Tenn Pharmaceuticual Abuse: The Parental and Pharmacist Enablers

The process is simple: go to the dentist, get a couple of teeth pulled and get a prescription for Vicodin. Before you even get home and start drinking food from a straw the pain is gone. That Vicodin (or the generic version) works nothing less than wonders. You lay on the couch watching television eating soft foods, popping one pill in your mouth every 4-6 hours. This is the life. You feel like you are on cloud nine, no pain, no puffiness of the cheeks can stop you now.

At the end of the process you have 4 or 5 pills left over. You put them into the medicine cabinet, “just in case.” One month later you notice that instead of 10 tablets left, you have 8, then the week after you notice you are down to five, and lastly, the bottle ends up gone. You don’t remember taking them, and your husband or wife never asked to take some. You think to yourself “maybe I just lost track with how happy I really was on those pills.” Maybe not. Maybe your 17 year old child has found something that they can enjoy as well. The Partnership for a Drug-Free America says that 20% of high school seniors admit to taking one of the four most dangerous drugs: Oxycontin,Ritain, Vicodin and Adderall

Year after year the number of teens abusing prescription drugs jumps. From Vicodin to Oxycontin and Ritalin, they seem to find a way to get their hands on the drugs. Whether it be acting out in class to complaining about teeth pain, a prescription is readily available to them. Being in the pharmaceutical business for so many years I have noticed so many trends. As I consult I get told numerous stories by pharmacists and their support staff about the abuse and overmedication of teens. The most daunting of them all is this:

A customer at one point stopped in with a prescription for Ritalin for their 3 year old daughter. She asked if it came in liquid form. The pharmacist double-checked the young girls age confirming with the mother that the child was in fact three. He would not fill the prescription. The mother then begged and pleaded with the pharmacist saying that her daughter kept asking questions, she kept asking why all the time, and it needed to stop. The pharmacist responded with “it is a three year old ma’am. They are known to be curious.”

Who is to blame:

WIth this alarming trend, there are two people who need to be held accountable for teen drug abuse. One would be the parents who tend to turn a blind eye, the other being the pharmacists who are interested in dollar signs.

The generic for Vicodin is one of the cheapest on the market. With a nominal price for 100 tabs, it is an easy drug to fill early. In middle to upper class neighborhoods, where the cars go fast and the houses are big, they want their drugs, and they want them now. The lower price of Hydrocodone allows for the patient to go and fill a script 15 days too early, ask the pharmacy to put it through as cash (as to leave no record for the insurance company) and walk away with 100 pills. This idea of “cash prescriptions” also allow the person to use other pharmacies as well. If there is nothing billed through the insurance company, no other pharmacy will have any trace of it. When the parents are addicted to the painkillers, this leaves an open window of opportunity with the child. With over 300 pills of Vicodin, will a parent really notice that 3 or 4 tablets are gone a day? Most likely not. When the parents don’t seek help and continue to be dependent and abuse the drug it rubs off on the children. Most people tend to belive alcohol is hereditary, and in some respects and addiction to these sorts of pain killers and ADD medications are can be traced as well. As reported in USA Today, teens are no longer just having birthday parties, but “pharm parties” where different prescriptions are given out to get the best high. What is sad is that most of this can be found in the parent’s medicine cabinet.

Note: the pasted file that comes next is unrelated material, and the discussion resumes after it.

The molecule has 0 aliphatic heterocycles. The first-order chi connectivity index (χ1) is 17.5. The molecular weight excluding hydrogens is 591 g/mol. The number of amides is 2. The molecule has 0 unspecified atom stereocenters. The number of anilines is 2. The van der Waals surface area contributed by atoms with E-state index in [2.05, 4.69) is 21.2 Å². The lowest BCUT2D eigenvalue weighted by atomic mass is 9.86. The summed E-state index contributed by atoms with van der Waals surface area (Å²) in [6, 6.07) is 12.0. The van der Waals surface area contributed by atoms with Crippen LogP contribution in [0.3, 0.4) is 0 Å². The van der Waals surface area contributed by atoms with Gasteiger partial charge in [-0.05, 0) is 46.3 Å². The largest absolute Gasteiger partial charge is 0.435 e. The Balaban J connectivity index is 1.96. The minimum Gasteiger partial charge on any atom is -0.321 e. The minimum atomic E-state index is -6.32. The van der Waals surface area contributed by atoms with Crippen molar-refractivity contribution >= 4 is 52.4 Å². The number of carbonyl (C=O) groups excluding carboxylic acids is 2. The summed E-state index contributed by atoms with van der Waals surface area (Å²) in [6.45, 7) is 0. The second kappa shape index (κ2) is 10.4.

How are the pharmacists responsible as well? With lack of suspicion and a motivation for dollar signs, pharmacists tend to look prescriptions filled too early. When outright asked for a controlled substance or narcotic to be filled on cash, pharmacists need to be cautious. The staff needs to run that prescription through the insurance to see if it was filled too soon, and search the central system among that chain to see if it was filled elsewhere-and to notice a trend. Pharmacists are not doing this. Countless times I have seen controlled substances and narcotics be sold at least ten days too early. The buck is supposed to stop with the pharmacist, but rather with a starting salary of $90,000 a year, they have all the bucks they need.

Take note, what is in your cabinet, is in your child’s too – and your pharmacy enables that just as much as a parent does.

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